My patients come to me not only with their medical conditions (including diabetes, heart disease, cancer, Covid-19 and chronic pain) but also with many psychological issues (including profound depression, suicidal thoughts, addiction, grief and life crisis). I believe I am a much more compassionate physician because of the hardships I have experienced when I first came to the U.S. I know what it’s like to feel that death appears to be less painful than life, what it’s like to go hungry, and to feel that one does not belong anywhere. When my patients come to me and tell me how they are suffering, I offer them my advice from a place of compassion, empathy and humility. I’ve been humbled by their trust in me and by their extraordinary praise for my work as their physician. After all these years, I have cared for tens of thousands of patients and saved countless lives. I have found great fulfillment in devoting myself — around the clock, almost every day — to providing the best possible care for each of them them. It’s not unusual for someone to approach me on the street — and even in church — to express their gratitude for the way I cared for them as their physician, years earlier. I feel grateful and privileged to have served and made a difference in the lives of so many people. In addition, I am grateful to have had my work recognized, as a recipient of the Mercy Patient Satisfaction Excellence Award.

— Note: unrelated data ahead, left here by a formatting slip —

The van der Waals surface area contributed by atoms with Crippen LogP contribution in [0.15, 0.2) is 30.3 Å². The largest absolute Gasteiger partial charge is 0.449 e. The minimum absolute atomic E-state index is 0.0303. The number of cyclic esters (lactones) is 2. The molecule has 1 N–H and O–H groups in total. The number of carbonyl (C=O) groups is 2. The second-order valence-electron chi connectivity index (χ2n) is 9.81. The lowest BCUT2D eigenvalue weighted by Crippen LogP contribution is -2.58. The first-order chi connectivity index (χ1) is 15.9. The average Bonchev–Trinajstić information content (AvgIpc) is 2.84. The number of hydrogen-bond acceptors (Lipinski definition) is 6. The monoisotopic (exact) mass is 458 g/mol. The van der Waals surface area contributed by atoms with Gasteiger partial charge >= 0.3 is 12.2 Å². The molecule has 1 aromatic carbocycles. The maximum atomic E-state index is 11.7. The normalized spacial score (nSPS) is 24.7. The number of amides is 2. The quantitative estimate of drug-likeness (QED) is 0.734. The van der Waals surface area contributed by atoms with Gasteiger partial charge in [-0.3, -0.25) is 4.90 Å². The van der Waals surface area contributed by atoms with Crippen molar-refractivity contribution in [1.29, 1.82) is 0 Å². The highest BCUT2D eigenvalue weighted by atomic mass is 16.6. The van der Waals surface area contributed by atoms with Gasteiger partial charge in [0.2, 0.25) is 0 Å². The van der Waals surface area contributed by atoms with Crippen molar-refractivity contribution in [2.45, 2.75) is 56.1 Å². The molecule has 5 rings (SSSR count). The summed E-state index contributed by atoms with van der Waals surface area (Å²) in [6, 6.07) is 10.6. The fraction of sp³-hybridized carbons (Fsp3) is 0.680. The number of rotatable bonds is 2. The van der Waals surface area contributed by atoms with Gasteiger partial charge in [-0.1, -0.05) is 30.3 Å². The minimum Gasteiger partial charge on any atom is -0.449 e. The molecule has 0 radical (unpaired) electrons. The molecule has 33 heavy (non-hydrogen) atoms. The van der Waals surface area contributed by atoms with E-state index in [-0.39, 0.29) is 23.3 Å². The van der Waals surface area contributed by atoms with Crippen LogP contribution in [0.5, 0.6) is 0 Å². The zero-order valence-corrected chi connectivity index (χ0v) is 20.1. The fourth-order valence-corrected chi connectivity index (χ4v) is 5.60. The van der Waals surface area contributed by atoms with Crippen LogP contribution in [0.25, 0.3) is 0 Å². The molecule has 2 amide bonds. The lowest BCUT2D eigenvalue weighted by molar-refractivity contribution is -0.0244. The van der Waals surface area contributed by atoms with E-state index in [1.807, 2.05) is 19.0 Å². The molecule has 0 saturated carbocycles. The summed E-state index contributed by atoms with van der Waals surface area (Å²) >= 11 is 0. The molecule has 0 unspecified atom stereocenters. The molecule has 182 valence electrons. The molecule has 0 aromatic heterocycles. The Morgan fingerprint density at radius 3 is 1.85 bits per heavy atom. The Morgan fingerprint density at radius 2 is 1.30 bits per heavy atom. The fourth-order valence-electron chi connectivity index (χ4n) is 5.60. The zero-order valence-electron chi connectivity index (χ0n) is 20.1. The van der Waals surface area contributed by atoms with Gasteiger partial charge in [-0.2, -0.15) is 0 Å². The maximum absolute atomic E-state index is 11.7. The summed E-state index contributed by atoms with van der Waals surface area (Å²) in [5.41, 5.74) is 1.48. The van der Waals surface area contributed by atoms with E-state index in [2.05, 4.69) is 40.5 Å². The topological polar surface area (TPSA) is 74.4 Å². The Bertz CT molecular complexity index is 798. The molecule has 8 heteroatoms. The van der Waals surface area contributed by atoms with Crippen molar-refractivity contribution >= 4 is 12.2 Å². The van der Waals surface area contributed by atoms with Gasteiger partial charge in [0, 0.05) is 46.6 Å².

I bring the same level of intense dedication to my work as an artist as I do to my work in the field of medicine. As a physician, I witness a lot of human suffering, and I had been asked by several patients to help them die to end their suffering. In some ways, it appears there is no shortage of suffering around us. Fortunately, there is also plenty of beauty around us, if we actively seek it out. Therefore, I want to call attention to qualities of joy, beauty, healing, harmony and optimism through my art. The colors I like to use in my paintings are very vibrant and passionate. My art is anything but subtle, because I would like to experience life to the fullest. Each day we are given is a precious gift, and we have no guarantee of tomorrow. Those who have seen my artwork describe it with many wonderful and effusive adjectives — “Amazing!”, “Healing!”, “Absolutely beautiful!”, “Stunning!”, “Brings joy”, “Love your work!”, “Vibrant!”, “Passionate!”, “So colorful!”, “Brightens my day!”, “Such energy”, and “I see happiness, serenity and excellence!”
As I seek to make a difference in the world for those who are suffering, over the past two decades, I have supported many organizations that help impoverished children, refugees, orphans and victims of domestic abuse. I am also planning to do more work to help others, particularly to help girls in impoverished countries have access to education.
You have firsthand experience with the U.S. immigration system. If you had the power, which three things would you change to improve the system?